There is a revolution starting to happen in supply chain finance (SCF). What was previously an elitist programme between businesses, global banks and the very largest suppliers, is shortly to become a democratised process between a business and all of their suppliers because of what e-invoicing brings to the party.
Initially, SCF was a bank-led initiative that was developed in order to help large multinational corporations improve their working capital KPIs. For these large companies, it worked well within this narrow remit. However, the solution has always promised so much more, and in this format the benefits were limited, in so far as that it would only work for a company’s top 25 to 100 suppliers. This was primarily due to the regulatory constraints on the banks – as the providers of the SCF programme – surrounding KYC, anti-money laundering and also in more recent times Basel III. The on-boarding process with suppliers was therefore very arduous, and the costs outweighed the benefits when companies were looking to on-board all but the very largest suppliers onto their SCF programme.
The new generation of SaaS based e-invoicing platforms, however, are game changers as they approach the subject from a very different perspective. These providers approach SCF and e-invoicing from a supplier-adoption approach, where the most important aspect is getting as many suppliers on the platform as possible. This is vital because without a critical mass of suppliers using an e-invoicing platform to send, receive, and process invoices, a business doesn’t have a viable project. The ‘DNA’ of these SaaS-based vendors is therefore driven by this supplier adoption approach.
Traditionally the benefits of using an e-invoicing solution include increased automation, accuracy and efficiency. It is a useful tool to improve a business’s accounts payable processes. However, it is not a game changer in this guise. Where e-invoicing starts to get really exciting is when it’s used to enable and underpin a dynamic and electronic trading relationship between a business and its suppliers. The core feature of e-invoicing is that it connects a business with the majority or all of its suppliers. This network can then be used to offer early payments to these suppliers.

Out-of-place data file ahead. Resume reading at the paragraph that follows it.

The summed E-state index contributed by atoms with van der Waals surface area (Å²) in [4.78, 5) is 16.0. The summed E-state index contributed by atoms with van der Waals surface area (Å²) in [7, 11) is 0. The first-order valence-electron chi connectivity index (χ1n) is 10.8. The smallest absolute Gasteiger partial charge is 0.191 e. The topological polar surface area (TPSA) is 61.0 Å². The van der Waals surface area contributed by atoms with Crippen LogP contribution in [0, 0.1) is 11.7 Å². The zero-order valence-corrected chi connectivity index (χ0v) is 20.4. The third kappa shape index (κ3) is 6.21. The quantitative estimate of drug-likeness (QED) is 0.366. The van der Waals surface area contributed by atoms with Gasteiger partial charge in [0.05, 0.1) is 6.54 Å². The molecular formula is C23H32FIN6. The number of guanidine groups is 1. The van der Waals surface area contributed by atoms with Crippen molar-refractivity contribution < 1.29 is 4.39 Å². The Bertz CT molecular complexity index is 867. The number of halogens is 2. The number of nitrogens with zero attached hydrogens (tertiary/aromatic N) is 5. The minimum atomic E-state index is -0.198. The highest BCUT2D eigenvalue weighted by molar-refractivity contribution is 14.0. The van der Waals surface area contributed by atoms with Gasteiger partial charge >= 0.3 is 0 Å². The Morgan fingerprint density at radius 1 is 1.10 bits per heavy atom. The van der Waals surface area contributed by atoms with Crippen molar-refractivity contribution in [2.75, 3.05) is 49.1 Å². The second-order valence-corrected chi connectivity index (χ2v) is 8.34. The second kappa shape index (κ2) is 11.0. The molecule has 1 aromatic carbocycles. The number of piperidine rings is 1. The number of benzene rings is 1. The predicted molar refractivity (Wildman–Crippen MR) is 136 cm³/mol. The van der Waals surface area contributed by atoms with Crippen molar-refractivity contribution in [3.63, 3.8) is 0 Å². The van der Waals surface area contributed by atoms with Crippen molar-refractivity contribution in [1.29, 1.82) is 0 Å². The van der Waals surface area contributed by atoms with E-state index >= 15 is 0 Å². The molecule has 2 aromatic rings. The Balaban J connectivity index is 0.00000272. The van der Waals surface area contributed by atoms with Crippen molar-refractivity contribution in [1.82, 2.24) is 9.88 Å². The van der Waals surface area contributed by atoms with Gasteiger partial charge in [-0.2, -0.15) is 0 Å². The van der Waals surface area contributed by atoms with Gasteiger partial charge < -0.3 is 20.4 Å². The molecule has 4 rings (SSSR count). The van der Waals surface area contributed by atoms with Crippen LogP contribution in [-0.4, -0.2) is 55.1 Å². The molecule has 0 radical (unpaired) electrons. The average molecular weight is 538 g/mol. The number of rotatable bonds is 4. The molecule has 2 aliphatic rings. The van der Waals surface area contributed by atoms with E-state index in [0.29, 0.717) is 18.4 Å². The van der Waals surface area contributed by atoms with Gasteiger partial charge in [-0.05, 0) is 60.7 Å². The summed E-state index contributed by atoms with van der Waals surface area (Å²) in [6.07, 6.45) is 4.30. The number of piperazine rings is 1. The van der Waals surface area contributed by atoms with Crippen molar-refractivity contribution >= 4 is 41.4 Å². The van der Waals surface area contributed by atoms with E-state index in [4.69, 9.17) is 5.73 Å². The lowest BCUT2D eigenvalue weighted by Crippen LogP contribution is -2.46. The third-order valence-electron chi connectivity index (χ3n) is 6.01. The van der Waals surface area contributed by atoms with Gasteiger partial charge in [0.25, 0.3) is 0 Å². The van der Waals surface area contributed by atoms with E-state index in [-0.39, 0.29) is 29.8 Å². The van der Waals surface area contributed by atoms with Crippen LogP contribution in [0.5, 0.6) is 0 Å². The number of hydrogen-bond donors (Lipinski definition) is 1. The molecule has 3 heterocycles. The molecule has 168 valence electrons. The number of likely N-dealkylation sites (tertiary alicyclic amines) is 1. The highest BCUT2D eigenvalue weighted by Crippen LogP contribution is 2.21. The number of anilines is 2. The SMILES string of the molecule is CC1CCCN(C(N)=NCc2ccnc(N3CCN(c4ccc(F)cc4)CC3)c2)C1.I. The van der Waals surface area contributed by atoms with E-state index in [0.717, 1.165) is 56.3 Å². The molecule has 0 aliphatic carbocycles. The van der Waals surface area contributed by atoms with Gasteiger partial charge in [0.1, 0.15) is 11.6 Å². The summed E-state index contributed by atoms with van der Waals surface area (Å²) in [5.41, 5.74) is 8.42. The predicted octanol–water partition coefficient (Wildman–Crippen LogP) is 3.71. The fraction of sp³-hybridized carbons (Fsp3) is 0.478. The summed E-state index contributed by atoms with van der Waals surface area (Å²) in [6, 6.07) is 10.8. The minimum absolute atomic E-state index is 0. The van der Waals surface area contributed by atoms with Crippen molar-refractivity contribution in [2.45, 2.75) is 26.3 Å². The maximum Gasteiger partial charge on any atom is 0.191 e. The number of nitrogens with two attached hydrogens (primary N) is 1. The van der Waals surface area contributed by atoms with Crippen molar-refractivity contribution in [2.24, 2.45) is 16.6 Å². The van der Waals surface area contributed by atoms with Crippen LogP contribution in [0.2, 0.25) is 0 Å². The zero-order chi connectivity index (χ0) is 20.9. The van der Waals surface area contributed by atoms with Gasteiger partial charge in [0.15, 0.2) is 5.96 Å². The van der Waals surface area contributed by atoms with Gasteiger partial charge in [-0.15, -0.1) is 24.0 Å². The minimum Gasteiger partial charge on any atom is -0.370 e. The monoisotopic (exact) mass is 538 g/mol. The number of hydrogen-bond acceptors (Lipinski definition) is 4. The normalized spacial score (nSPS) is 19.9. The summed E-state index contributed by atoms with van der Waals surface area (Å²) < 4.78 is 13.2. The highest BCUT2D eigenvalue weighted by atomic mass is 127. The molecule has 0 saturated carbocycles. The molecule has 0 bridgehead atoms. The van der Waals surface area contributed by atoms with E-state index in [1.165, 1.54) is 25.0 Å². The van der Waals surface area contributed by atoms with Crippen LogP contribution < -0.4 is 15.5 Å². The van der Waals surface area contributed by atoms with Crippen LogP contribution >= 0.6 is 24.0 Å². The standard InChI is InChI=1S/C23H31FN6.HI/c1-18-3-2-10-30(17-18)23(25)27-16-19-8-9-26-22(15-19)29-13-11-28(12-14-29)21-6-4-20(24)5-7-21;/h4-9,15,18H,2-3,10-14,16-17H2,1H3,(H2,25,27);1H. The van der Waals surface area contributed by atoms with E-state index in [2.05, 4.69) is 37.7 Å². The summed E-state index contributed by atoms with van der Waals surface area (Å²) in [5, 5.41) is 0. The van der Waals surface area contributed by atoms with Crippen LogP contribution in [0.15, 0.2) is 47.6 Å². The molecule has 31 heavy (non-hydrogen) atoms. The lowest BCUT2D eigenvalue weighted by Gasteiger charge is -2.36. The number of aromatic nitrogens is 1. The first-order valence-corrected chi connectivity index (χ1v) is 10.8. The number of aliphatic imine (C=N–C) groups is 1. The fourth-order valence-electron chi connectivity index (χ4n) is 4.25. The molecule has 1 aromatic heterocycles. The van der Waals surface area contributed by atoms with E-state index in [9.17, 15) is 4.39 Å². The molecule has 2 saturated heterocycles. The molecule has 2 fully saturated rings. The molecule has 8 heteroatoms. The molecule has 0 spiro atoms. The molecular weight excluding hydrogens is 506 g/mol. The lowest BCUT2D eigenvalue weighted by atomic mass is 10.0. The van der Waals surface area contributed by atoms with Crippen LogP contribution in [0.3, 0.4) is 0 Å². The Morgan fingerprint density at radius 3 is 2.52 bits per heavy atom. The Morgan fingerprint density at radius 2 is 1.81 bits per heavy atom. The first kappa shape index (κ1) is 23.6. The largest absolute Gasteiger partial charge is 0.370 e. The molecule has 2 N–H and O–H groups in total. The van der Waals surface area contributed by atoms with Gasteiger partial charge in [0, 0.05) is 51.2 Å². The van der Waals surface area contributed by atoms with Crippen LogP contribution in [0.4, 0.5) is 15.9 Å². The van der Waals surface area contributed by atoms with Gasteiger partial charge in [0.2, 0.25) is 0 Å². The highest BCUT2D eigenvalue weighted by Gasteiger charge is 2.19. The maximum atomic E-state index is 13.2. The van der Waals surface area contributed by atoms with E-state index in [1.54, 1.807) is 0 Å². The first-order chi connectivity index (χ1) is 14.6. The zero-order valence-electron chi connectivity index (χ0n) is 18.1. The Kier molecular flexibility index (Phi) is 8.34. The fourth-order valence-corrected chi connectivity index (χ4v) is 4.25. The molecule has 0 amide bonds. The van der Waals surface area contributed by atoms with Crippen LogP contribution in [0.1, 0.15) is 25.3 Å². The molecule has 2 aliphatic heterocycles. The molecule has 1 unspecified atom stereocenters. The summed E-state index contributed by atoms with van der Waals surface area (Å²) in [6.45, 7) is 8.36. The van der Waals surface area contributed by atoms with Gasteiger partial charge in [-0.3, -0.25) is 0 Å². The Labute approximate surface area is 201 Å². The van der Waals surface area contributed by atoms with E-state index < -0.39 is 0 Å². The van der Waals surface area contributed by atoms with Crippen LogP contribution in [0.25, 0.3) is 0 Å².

How so? This can either be through utilising excess liquidity or, if the working capital position is sensitive, through the injection of third-party financing – what was previously known as Supply Chain Finance. And because the goal of an e-invoicing network is to connect a business with all of its suppliers, financing opportunities are now available to the whole supply chain, not just the top 25-100 largest suppliers.
The primary benefit, therefore, from such a solution is that it resets the relationship between a company and its suppliers, allowing corporates to strategically approach the management of their supply chain. For example, a company can utilise the strength of its credit rating to offer third-party affordable financing to all its suppliers, thereby strengthening the health of a supply chain. Or the treasury function can utilise excess liquidity to fund early payment in exchange for a discount, reducing a company’s Cost of Goods Sold (COGS). From a treasury perspective, this offers an opportunity to step beyond its usual remit and be involved more deeply in the strategic goals of the organisation. Of course, using a SaaS service offers corporates other operational benefits through using the cloud, including: full visibility, real-time information, quick on-boarding and set-up, enhanced security, cost savings on resources and continually updated software.
The SCF and e-invoicing space is one that is constantly evolving and the current incarnation of SaaS providers have removed all of the barriers that have historically prevented widespread adoption. There are other exciting developments in this space that providers like ourselves are beginning to realise surrounding the use of big data. There are now years of supplier trading history on a provider’s servers and by using analytical tools built into the platforms this can be analysed, looking at areas such as risk and credit worthiness. This creates a powerful analytics suite that can allow corporates to model scenarios based on what suppliers have been doing and are likely to do.
All in all, the benefits of e-invoicing and SCF are becoming increasingly strategic and vital to corporates – creating a very attractive solution.